Bottom line: Complaints of problems from a major solar plant builder reflect the difficulty of new construction in China, and could wreak havoc on the sales and finances of panel makers and their construction partners.
Solar entrepreneur Shi complains of bureaucracy
Two solar energy news items are showing both the attraction and also the frustration that developers are feeling as they try to build new clean-energy power plants to help China wean itself from its dependence on fossil fuels. On the attraction side of the story, the industry has just won a major new backer in the form of insurance giant Ping An (HKEx: 2318; Shanghai: 601318), which is teaming up with panel maker Trina Solar (NYSE: TSL) in a new plant-building initiative.
But the frustrations that many plant builders are feeling were on prominent display in a separate report that cited another major developer complaining of the difficulties of new construction. Those kinds of complaints aren’t really new, and are being caused by provincial government interference and other local issues in the many remote locations where new plants are being built.
While solar power proponents are quite happy to talk about all the money they’ve raised and their big plans for new plant construction, few like to talk about the many troubles they face when they actually try to build those plants. Everyone is being attracted by Beijing’s ambitious plans to build up solar power in the country, partly to support the nation’s big field of solar panel makers and partly to clean up the nation’s polluted air.
Beijing has repeatedly boosted its target for new solar plant construction, with a current aim of installing 35 gigwatts of capacity by the end of this year. And yet an industry official was cited last fall saying that only 10 gigawatts were likely to be added by the end of 2014, making the 35 gigawatt target look nearly impossible to reach. Despite that, the ambitious target has continued to draw in big investors who believe Beijing and local governments will provide them with financial and other assistance in the drive to realize China’s solar energy dreams.
Now Shanghai-based entrepreneur and multi-millionaire Shi Yuzhu is showing just how difficult the road to solar construction can be in China. Shi announced a major new solar construction fund last year, but his enthusiasm has quickly turned into frustration since then. A new media report cites Shi as complaining on his microblog that of the 3 major plants his fund was planning, 2 have run into difficulties that could delay them indefinitely. (Chinese article)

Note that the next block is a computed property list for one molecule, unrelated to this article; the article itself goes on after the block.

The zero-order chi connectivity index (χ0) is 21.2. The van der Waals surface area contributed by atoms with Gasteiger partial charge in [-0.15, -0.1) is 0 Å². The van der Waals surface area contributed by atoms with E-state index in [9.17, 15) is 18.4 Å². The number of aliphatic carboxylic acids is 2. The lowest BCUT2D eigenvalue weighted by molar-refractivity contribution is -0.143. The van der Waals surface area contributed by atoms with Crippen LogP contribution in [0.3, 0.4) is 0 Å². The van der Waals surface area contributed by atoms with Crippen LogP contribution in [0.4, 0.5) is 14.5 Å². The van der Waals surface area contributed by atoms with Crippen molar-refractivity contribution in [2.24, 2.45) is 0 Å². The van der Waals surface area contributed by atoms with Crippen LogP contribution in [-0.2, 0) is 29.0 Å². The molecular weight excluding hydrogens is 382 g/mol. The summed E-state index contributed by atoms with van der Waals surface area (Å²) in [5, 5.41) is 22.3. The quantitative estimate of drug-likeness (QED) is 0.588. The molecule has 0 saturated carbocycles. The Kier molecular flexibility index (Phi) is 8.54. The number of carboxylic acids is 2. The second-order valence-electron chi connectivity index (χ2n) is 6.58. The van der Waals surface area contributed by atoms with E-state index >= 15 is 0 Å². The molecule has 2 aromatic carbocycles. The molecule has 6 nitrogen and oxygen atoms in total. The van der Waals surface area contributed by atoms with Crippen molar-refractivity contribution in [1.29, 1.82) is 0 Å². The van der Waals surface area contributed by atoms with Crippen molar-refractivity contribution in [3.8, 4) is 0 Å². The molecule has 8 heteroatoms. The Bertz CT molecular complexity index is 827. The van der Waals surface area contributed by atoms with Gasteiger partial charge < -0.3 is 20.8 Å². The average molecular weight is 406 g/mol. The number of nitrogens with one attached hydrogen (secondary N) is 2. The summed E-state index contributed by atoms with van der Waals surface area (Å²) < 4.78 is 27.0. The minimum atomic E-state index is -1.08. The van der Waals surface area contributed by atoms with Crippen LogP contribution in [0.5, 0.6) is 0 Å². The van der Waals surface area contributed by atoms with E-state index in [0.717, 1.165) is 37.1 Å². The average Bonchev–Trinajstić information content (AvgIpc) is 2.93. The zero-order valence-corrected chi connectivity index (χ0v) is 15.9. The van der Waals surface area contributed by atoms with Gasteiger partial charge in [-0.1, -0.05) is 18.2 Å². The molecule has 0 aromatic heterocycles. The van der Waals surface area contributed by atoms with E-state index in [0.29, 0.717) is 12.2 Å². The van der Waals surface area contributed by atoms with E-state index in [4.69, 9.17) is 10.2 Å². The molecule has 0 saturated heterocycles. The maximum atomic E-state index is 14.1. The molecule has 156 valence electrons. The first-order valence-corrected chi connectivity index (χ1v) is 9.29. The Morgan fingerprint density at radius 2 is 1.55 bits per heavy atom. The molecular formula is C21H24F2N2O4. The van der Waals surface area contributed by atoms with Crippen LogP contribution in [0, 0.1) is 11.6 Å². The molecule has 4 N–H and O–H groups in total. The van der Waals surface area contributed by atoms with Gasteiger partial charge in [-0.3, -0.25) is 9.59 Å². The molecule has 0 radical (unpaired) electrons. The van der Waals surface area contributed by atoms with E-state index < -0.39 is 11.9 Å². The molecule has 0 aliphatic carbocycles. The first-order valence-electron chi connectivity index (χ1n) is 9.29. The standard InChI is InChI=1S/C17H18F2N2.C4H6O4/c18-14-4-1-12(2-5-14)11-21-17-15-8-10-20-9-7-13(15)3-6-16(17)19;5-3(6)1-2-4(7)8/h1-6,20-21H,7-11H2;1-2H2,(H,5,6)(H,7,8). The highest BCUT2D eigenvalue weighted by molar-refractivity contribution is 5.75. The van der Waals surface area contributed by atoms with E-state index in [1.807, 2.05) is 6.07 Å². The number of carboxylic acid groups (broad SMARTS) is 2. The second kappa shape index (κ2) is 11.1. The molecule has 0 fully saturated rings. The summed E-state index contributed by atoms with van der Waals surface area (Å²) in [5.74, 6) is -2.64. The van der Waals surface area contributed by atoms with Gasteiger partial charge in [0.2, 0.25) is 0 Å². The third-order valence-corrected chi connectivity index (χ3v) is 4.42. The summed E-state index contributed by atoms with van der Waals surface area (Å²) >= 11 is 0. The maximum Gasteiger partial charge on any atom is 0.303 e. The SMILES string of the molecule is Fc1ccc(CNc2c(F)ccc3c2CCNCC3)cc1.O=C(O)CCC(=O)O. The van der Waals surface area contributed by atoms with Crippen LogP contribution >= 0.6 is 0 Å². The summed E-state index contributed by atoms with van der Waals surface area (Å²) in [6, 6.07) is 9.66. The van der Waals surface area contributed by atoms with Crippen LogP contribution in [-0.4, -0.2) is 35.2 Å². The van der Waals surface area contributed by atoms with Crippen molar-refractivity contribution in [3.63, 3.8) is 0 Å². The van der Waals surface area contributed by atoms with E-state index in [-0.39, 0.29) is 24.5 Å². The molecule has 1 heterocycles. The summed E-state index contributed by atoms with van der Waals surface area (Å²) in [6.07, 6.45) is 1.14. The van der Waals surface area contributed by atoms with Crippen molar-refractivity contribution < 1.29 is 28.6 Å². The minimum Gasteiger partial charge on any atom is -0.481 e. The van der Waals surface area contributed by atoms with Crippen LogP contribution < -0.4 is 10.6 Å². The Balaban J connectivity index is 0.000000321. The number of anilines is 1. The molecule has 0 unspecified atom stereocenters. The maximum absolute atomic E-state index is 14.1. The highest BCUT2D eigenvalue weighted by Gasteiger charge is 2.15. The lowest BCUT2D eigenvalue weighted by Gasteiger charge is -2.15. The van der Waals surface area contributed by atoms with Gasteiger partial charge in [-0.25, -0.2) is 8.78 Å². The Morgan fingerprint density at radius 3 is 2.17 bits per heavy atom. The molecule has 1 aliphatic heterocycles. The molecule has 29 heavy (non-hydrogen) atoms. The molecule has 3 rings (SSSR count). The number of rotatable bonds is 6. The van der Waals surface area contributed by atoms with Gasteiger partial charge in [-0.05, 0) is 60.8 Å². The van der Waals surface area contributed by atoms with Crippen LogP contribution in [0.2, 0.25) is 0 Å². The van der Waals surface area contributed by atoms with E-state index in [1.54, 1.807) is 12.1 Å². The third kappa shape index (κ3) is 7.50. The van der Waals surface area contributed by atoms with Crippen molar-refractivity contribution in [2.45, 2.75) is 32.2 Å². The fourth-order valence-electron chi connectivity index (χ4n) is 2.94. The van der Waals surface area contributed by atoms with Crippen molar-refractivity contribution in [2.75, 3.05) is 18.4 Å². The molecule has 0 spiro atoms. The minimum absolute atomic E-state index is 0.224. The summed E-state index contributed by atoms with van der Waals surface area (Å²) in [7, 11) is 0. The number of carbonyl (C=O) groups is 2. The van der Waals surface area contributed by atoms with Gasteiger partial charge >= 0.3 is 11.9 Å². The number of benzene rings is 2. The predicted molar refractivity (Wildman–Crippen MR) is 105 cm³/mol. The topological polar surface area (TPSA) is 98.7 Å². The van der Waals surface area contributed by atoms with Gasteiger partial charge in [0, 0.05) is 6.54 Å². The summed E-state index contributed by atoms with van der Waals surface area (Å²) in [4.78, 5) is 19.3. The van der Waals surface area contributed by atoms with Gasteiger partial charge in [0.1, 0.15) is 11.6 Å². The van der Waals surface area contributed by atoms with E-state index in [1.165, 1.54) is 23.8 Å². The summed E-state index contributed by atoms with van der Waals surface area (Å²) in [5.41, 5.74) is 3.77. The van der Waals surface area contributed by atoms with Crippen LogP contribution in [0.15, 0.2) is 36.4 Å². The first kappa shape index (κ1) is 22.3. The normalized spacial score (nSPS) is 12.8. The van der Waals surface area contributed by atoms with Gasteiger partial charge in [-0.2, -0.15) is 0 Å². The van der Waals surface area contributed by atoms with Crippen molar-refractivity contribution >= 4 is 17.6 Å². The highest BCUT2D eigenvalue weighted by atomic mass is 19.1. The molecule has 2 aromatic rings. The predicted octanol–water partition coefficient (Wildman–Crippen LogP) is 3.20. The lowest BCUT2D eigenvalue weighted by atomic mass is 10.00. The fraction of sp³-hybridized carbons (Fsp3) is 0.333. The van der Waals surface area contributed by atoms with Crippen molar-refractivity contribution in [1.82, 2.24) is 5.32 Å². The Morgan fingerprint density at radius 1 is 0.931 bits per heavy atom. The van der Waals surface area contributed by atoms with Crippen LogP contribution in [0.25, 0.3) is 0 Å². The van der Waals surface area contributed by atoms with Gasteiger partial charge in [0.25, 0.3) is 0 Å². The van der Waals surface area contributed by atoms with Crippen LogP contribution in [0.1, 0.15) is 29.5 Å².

The article details the situation with one stalled project in Inner Mongolia, but the bottom line shows that local government officials are playing their usual tricks designed to benefit themselves rather than facilitate business. Such games are quite common in China, especially in less developed provinces like the ones where many solar plants are being built. Shi is probably being hurt by his own lack of experience as well, but it’s quite likely that his story is being repeated at many similar projects around the country. That certainly doesn’t bode well for solar panel makers or plant builders.
One such panel maker that was counting on a local construction boom is Trina, which has just announced a new plant-building initiative with PingAn Trust and Jiuzhou Investment Group, an investment arm of the Jiangsu provincial government. (company announcement) The trio plan to build new solar plants with total capacity of up to 1 gigawatt over the next 3 years. The arrangement looks quite risky for Trina, as it appears Trina will borrow money from its partners for plant construction, and give them the option to convert the loans into equity ownership at a future date.
Trina and its peers like Yingli (NYSE: YGE) and Canadian Solar (Nasdaq: CSIQ) have announced a string of similar initiatives, which often see the companies join hands with financial backers for new plant construction. If a big portion of those plans runs into troubles like the ones we’re seeing from Shi Yuzhu, which seems almost inevitable, both panel makers and their plant-building partners could find themselves in a big mess that could wreak havoc on their finances and even threaten their survival.
Doug Young has lived and worked in China for 15 years, much of that as a journalist for Reuters writing about Chinese companies. He currently lives in Shanghai where he teaches financial journalism at Fudan University. He writes daily on his blog, Young´s China Business Blog, commenting on the latest developments at Chinese companies listed in the US, China and Hong Kong. He is also author of a new book about the media in China, The Party Line: How The Media Dictates Public Opinion in Modern China.